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New Department of Education Regulations Require Colleges to Amend Employment Policies

Published on

December 3, 2014

Recently, the U.S. Department of Education issued new regulations implementing amendments to the Violence Against Women Act (VAWA), which applies in all cases where colleges face allegations of sexual assault, domestic violence, dating violence, or stalking. Most colleges are well on their way to revising the notifications they must provide, their investigations, and their disciplinary proceedings to comply with these regulations as they apply to students. The regulations, however, also apply to employees, including faculty members, who are the accuser or the accused when one of the covered offenses—sexual assault, domestic violence, dating violence, or stalking—is alleged. Just as policies for students must be revised, employment policies need to comply with the new regulations. As a result, higher education employers should make sure their employment policies provide the following in situations involving allegations of sexual assault, domestic violence, dating violence, or stalking:
1. Colleges must provide information to victims about the importance of preserving evidence that may assist in proving that the alleged criminal offense occurred or that may be helpful in obtaining a protection order.
2. Colleges must provide written notification that it will make accommodations and provide protective measures for the victim—if requested and reasonably available—and must notify victims of how to request those accommodations or protective measures.
3. Colleges must provide information about disciplinary procedures for allegations of dating violence, domestic violence, sexual assault, and stalking in its Annual Security Report, along with information on how to file a disciplinary complaint.
4. Colleges must identify their institutional disciplinary proceedings for cases of dating violence, domestic violence, sexual assault, or stalking. Colleges must also ensure that its disciplinary proceedings are fair, prompt, and impartial to both the accused and the accuser. Among other things, this means that both the accused and the accuser must have the opportunity to have an advisor of their choice present during proceedings. Also, proceedings must be conducted by officials who have received training on sexual assault issues and how to conduct proceedings that protect victims’ safety and promote accountability. An institution must describe each type of disciplinary proceeding that it uses, including those used for faculty and staff.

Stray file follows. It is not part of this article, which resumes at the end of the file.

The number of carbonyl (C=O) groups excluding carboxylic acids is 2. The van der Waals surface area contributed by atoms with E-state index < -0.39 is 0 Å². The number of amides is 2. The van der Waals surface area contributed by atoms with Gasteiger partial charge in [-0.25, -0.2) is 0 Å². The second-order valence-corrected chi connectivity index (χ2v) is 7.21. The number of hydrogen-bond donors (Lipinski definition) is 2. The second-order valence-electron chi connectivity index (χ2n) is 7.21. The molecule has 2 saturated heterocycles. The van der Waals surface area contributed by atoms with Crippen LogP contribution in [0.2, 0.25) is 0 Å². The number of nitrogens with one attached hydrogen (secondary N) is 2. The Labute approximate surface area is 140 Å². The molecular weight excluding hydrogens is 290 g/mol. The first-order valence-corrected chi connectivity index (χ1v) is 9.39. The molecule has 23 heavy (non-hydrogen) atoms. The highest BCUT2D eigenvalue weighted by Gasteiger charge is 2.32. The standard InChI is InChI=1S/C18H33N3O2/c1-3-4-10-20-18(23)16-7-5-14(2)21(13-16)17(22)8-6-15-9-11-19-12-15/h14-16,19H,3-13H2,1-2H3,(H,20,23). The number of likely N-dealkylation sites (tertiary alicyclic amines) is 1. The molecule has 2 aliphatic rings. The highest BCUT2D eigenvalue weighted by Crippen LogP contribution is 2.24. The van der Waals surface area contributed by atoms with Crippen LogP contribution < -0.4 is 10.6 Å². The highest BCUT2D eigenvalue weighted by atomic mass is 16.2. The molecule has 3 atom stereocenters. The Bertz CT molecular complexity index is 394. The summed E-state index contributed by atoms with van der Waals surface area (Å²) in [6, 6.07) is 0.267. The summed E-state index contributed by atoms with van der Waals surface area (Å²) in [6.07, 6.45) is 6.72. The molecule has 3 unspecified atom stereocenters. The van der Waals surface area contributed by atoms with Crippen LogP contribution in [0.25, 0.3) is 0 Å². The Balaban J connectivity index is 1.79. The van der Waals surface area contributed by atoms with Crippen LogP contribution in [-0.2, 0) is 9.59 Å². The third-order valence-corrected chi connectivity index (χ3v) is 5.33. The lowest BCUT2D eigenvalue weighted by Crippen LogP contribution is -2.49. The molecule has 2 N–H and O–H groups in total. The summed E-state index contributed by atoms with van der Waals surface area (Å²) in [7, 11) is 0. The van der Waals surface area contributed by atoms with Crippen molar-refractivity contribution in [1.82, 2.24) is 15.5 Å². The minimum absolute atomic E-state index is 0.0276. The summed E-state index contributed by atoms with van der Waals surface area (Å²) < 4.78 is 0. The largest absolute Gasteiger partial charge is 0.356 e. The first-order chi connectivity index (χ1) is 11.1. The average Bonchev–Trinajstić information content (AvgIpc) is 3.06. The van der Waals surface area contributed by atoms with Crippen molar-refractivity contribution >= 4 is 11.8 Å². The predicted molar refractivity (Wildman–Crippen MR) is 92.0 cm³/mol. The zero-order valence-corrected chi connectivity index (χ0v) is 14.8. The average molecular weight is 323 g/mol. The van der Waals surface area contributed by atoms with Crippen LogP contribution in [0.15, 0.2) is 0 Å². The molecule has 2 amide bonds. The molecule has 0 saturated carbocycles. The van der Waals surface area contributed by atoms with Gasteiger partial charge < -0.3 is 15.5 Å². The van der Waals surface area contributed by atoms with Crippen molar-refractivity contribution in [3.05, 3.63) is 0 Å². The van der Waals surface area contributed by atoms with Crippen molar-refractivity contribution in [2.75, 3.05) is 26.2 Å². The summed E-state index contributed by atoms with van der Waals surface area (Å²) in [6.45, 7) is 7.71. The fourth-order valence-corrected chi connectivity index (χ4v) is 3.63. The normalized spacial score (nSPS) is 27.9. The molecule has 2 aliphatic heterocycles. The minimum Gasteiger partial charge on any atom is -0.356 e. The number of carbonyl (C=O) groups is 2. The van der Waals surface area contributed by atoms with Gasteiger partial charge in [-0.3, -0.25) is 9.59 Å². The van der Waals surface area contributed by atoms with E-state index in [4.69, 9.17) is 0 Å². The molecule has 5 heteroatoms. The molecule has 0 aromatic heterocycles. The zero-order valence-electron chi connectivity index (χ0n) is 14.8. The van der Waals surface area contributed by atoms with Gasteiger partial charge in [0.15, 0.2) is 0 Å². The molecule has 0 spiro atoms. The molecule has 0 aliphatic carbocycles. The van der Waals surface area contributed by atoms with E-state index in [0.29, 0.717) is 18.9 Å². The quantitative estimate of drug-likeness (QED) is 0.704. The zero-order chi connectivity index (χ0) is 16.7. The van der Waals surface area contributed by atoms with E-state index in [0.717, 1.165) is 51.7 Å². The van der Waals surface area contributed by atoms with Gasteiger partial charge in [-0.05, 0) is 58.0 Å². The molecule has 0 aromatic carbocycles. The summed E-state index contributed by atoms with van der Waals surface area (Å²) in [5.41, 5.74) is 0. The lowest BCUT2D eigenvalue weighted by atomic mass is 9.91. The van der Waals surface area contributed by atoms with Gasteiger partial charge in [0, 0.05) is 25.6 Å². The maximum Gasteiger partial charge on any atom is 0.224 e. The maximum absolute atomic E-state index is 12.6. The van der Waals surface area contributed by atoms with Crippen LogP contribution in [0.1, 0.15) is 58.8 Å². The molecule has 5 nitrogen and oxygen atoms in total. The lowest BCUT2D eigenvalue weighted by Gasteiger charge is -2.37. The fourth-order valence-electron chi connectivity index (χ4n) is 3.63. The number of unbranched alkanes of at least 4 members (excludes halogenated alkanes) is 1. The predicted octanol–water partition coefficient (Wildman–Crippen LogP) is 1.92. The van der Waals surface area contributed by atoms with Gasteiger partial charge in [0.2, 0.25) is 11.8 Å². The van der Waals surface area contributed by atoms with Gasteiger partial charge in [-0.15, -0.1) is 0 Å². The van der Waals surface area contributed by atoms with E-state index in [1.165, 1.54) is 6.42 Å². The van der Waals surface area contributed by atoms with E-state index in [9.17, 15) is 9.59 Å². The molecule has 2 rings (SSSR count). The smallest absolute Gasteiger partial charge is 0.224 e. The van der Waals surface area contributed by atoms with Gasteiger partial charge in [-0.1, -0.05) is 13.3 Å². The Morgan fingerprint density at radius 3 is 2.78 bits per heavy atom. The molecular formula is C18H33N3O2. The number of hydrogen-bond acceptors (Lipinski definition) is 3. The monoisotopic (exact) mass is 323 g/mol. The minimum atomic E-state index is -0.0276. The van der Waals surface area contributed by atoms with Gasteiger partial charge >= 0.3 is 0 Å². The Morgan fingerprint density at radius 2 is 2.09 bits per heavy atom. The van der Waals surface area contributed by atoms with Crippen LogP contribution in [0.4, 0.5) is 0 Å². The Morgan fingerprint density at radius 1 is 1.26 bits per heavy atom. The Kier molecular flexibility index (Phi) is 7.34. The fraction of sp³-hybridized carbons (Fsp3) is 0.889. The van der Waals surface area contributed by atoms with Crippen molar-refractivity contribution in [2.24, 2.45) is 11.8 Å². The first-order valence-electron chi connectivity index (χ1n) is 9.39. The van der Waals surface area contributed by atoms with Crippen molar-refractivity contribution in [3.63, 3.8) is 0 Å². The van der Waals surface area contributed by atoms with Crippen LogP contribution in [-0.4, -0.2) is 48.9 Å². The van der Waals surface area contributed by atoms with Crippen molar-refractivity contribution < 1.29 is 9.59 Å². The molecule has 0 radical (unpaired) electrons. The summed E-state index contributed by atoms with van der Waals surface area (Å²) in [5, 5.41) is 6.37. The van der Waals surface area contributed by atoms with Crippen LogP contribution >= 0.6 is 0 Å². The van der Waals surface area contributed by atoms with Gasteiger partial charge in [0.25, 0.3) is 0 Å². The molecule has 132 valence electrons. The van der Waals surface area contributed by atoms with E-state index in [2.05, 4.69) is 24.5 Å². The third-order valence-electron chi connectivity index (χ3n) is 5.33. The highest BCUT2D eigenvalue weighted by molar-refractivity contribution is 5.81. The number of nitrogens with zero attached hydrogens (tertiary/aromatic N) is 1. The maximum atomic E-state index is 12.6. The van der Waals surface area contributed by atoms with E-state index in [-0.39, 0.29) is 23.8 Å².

5. Colleges must notify the accuser and the accused that they are entitled to use an advisor during any “proceeding” the college conducts in connection with the disciplinary process. The regulations make clear that colleges must permit attorneys to be advisors. This applies to faculty and staff, as well, and colleges that do not currently allow attorneys to represent employees in internal proceedings must do so in these types of cases. The regulations, however, do not require that a college provide an attorney to anyone, although some colleges have opted to do so.  Further, a college may limit an advisor’s role, and many colleges have concluded that the advisor should be just that, an advisor but otherwise not an active participant in the process. The regulations permit the college to take appropriate steps if the advisor/attorney oversteps this role.
6. Colleges should give as much notice as possible to the accused and the accuser about their right to an advisor and give them the opportunity to select one before conducting any “proceedings,” which would include the investigation. Interim protective measures for the victim, however, are not “proceedings.”
7. College policy must specify which evidence standard will be used in evaluating cases involving domestic violence, dating violence, sexual assault, and stalking. Title IX regulations require a “preponderance of the evidence” for sexual assault matters. Colleges are free to select a different standard of proof for the other three offenses, but whatever standard used must be adopted as part of the policy so that those who participate in the proceedings know the standard in advance. Colleges should carefully examine their current human resource policies in light of the new regulations. Undoubtedly, most colleges will need to change or enhance their notifications to staff and faculty, and perhaps their investigative and disciplinary practices. Certainly, colleges will need to prepare for situations when accusers and accused will have advisors, including outside attorneys.   Several Barley Snyder attorneys are familiar with the Department of Education’s regulations related to employees and students and can assist colleges and universities in complying with the new regulations.  

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